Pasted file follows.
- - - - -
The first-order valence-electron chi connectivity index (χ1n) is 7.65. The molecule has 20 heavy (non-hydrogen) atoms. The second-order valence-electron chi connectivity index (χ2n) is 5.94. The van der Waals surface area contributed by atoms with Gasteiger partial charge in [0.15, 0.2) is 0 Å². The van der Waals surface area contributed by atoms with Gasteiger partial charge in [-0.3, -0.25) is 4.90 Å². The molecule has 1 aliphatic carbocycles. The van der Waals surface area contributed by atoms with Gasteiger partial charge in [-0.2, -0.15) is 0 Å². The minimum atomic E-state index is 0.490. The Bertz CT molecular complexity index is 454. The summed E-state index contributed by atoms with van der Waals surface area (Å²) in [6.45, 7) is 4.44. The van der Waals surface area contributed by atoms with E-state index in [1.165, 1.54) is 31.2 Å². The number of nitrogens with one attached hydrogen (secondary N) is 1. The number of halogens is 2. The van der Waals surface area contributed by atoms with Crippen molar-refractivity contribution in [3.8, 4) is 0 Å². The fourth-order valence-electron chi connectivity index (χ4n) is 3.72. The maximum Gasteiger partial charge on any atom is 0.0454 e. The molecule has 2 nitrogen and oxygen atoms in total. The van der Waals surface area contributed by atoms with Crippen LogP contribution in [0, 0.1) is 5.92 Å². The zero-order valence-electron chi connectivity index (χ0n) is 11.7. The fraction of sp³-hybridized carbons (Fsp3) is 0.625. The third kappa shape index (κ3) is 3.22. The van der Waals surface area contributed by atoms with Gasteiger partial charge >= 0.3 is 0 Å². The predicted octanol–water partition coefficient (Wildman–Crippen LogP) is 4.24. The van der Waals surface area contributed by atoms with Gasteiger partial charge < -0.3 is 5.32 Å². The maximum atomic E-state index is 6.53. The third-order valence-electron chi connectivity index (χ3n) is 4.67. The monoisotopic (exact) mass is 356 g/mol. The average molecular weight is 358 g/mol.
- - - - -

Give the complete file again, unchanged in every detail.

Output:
The first-order valence-electron chi connectivity index (χ1n) is 7.65. The molecule has 20 heavy (non-hydrogen) atoms. The second-order valence-electron chi connectivity index (χ2n) is 5.94. The van der Waals surface area contributed by atoms with Gasteiger partial charge in [0.15, 0.2) is 0 Å². The van der Waals surface area contributed by atoms with Gasteiger partial charge in [-0.3, -0.25) is 4.90 Å². The molecule has 1 aliphatic carbocycles. The van der Waals surface area contributed by atoms with Gasteiger partial charge in [-0.2, -0.15) is 0 Å². The minimum atomic E-state index is 0.490. The Bertz CT molecular complexity index is 454. The summed E-state index contributed by atoms with van der Waals surface area (Å²) in [6.45, 7) is 4.44. The van der Waals surface area contributed by atoms with E-state index in [1.165, 1.54) is 31.2 Å². The number of nitrogens with one attached hydrogen (secondary N) is 1. The number of halogens is 2. The van der Waals surface area contributed by atoms with Crippen molar-refractivity contribution in [3.8, 4) is 0 Å². The fourth-order valence-electron chi connectivity index (χ4n) is 3.72. The maximum Gasteiger partial charge on any atom is 0.0454 e. The molecule has 2 nitrogen and oxygen atoms in total. The van der Waals surface area contributed by atoms with Crippen LogP contribution in [0, 0.1) is 5.92 Å². The zero-order valence-electron chi connectivity index (χ0n) is 11.7. The fraction of sp³-hybridized carbons (Fsp3) is 0.625. The third kappa shape index (κ3) is 3.22. The van der Waals surface area contributed by atoms with Gasteiger partial charge >= 0.3 is 0 Å². The predicted octanol–water partition coefficient (Wildman–Crippen LogP) is 4.24. The van der Waals surface area contributed by atoms with Gasteiger partial charge < -0.3 is 5.32 Å². The maximum atomic E-state index is 6.53. The third-order valence-electron chi connectivity index (χ3n) is 4.67. The monoisotopic (exact) mass is 356 g/mol. The average molecular weight is 358 g/mol.